Why U.S. Soft Power is So Squishy

Late last week, Treasury issued a super-perky blog post asserting that U.S.-led sanctions will soon subdue Russia’s military might.  However, judging by the data Treasury rallies, saying sanctions subdued Russia’s war-making capabilities is akin to a Yorkie’s confidence that it can tackle a Rottweiler.  The terrier can indeed get in a few painful nips, but bring the big dog down?  It could if sanctions worked.  But, they don’t.  The more Treasury persuades itself they do, the faster U.S. might dissipates thanks to resolute attacks and internal insouciance.

m121823.pdf

11 12, 2023

M121123

2023-12-11T10:22:58-05:00December 11th, 2023|6- Client Memo|

Unicorns, Zombies, and Capital Regulation

As was again clear at last week’s Senate Banking hearing, credit availability is much on the mind when it comes to LMI communities and small business.  This makes a good deal of sense given the capital proposal’s unintended consequences, but it’s only part of the story.  When start-up ventures are unable to get bank loans, they turn to the capital market.  This is often necessary due to the start-up’s risk, but in recent years it’s also been driven by hundreds of billions of investor dollars desperately chasing higher yields as the Fed year-in, year-out kept real rates below zero.  Now that rates are finally, really positive, yield-chasing funds have evaporated.  As the New York Times made clear, unicorns have turned into zombies.  Some of the walking dead deserved to die long ago, but the flood of capital-markets funds exiting this sector also strands ventures that could and should have been vital innovators.  Had these entities been buoyed by bank loans as soon as they were viable, many would still be walking.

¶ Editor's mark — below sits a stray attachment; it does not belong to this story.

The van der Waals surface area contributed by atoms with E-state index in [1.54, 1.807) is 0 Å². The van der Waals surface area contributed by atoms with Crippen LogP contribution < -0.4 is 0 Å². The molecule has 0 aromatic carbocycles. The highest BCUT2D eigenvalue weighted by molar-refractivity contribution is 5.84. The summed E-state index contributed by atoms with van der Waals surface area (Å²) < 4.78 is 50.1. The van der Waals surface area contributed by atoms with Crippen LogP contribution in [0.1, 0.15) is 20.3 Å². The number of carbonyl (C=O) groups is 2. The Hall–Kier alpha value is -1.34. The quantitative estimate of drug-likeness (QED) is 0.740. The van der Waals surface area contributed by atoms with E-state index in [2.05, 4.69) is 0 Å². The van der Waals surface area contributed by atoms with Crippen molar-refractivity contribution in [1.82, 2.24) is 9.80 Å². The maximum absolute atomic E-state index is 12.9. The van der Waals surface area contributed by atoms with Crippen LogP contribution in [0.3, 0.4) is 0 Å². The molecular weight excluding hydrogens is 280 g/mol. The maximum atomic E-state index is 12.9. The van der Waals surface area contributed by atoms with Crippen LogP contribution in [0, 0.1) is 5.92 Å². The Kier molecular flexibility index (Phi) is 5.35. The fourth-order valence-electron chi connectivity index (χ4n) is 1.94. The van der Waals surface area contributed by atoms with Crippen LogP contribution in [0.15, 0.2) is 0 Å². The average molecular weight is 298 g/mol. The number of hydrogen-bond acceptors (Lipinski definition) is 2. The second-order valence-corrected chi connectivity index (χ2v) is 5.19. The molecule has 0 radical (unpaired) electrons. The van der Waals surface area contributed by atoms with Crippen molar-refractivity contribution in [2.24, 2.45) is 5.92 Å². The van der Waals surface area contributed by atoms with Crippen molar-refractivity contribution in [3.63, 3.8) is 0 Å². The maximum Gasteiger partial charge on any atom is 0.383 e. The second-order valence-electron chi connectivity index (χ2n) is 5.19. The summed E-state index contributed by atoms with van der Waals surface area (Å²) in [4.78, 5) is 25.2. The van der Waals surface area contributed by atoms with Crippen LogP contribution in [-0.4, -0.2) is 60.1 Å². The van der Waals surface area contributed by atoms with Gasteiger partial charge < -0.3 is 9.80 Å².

m121123.pdf

4 12, 2023

M120423

2023-12-04T11:03:03-05:00December 4th, 2023|6- Client Memo|

Why Curbing Banks Won’t Curtail Private Credit

Last Wednesday, Sens. Brown and Reed wrote to the banking agencies pressing them to cut the cords they believe unduly bind big banks to private-credit companies.  The IMF and Bank of England have also pointed to systemic-risk worries in this sector, as have I.  Still, FSOC is certainly silent and perhaps even sanguine.  This is likely because FSOC is all too often nothing more than the “book-report club” Rohit Chopra described, but it’s also because it plans to use its new systemic-risk standards to govern nonbanks outside the regulatory perimeter by way of cutting the banking-system connections pressed by the senators.  Nice thought, but the combination of pending capital rules and the limits of FSOC’s reach means it’s likely to be just thought, not the action needed ahead of the private-credit sector’s fast-rising systemic risk.

m120423.pdf